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  1. #1
    Jessie B.
    Guest

    A snippet. Please critique.

    I've been writing since I was old enough to hold a pen, but it's been a long time since I had my work critiqued.

    This is the first "chapter" of a novella/short story I'm working on. I would love some opinions.


    “Silent as the fog he stole into her bedchamber, illuminated only by the struggling light of one dying candle. A book lies open on her chest, gently rising to the rhythm of her sleep. Tender fingers pass across her cheek, pale and cool as marble. A sigh, and he lies his forehead against hers, black curls against wispy blonde. Silent as she stirs, silent as he kisses her, silent as...”
    “He's a vampire, isn't he?”
    Interrupted, Maria's head snapped up from the thick ream of paper in her hands.
    “It's just that they're all vampires, Maria.” Natalie continued. She was a thoroughly modern woman, from her pinstripe business skirt to her thick brunette hair in a matronly bun. “The reviews for 'Ethereal Elegy' have been abysmal. It's too dangerous for you to keep recycling old concepts.” Maria gripped her first draft tightly, her knuckles turning pale. Compared to Natalie, the novelist was disheveled. Her own hair, thin and copper, was haphazardly tied at the nape of her neck with three elastic bands. In ripped jeans and a paisley bohemian top nobody would have guessed she was an award-winning author.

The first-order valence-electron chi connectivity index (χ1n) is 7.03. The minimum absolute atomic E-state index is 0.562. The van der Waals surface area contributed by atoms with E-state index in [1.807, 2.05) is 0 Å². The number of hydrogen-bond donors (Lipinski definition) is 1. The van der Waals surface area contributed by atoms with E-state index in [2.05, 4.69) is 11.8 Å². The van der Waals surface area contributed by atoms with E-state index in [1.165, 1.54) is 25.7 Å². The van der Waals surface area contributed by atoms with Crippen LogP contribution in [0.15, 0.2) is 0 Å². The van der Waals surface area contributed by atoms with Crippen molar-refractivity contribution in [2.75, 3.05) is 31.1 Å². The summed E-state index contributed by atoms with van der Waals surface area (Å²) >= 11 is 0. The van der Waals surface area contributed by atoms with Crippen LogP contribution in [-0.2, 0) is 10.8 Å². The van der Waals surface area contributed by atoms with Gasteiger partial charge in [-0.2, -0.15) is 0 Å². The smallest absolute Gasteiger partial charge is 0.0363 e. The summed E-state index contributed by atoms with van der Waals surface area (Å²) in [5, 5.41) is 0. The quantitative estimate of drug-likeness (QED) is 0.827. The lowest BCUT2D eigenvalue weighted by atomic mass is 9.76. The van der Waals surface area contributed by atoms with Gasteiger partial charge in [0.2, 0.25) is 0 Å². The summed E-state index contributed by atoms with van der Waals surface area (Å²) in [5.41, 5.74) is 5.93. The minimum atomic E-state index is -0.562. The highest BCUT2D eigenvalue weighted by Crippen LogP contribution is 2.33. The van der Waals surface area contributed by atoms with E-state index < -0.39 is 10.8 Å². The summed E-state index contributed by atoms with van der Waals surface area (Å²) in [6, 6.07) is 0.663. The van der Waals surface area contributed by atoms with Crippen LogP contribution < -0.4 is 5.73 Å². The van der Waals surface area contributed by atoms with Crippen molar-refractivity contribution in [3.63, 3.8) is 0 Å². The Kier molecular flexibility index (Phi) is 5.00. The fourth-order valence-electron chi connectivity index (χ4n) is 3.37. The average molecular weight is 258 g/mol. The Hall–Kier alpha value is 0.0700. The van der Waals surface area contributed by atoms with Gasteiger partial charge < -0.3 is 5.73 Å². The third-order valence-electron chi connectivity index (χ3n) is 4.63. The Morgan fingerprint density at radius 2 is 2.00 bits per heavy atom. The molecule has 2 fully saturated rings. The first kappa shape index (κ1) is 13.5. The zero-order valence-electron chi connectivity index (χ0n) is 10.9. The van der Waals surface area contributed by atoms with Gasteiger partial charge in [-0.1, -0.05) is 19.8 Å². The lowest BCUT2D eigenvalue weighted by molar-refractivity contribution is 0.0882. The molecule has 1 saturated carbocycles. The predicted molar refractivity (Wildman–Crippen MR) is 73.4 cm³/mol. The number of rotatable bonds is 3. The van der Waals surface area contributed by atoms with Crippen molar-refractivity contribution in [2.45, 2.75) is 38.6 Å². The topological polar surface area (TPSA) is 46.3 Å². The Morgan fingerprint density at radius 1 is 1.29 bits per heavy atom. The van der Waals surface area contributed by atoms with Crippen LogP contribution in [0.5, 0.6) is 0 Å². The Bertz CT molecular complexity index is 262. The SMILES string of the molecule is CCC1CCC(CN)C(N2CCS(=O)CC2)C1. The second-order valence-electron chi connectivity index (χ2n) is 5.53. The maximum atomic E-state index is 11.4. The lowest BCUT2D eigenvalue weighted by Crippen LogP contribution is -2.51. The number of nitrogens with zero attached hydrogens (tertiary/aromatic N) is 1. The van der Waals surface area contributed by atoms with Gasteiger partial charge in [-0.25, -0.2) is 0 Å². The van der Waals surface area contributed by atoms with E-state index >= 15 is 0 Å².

“My fans like vampires.” Sitting back in the armchair, Maria tossed the proposed book onto the wooden coffee table in front of her. Maria clashed with the lush surroundings; antique bookshelves and velvet chaise lounges, sconces made of tarnished silver, even the telephone was ancient.
    “Well the critics hate them, at least for now.” Natalie shifted, crossing her long legs. “The 'paranormal romance' genre is dying. People want happy endings.” The publisher's speech was gentle but firm, she had long since learned that creative people, especially writers, needed to be handled delicately.
    “Happy endings?” Maria planted her face into her palm before Natalie could see her eyes roll. “They're monsters Nat!” Exasperated, the author sunk back into the great armchair, making herself smaller and smaller.
    “Sexy, gorgeous, and sensual monsters. If they're so evil, why are they so sympathetic? Why make them human?”
    “Humans are monsters. At least they can be.”
    “Maria...”
    “Are you trying to tell me you won't publish 'Moonsong?' It's the sequel to 'Lullaby'; I've been blogging about it for weeks, you're going to disappoint my fans.” Maria was petulant, pointed. “It's part of the Adrian Bennett series. My fans love Adrian.”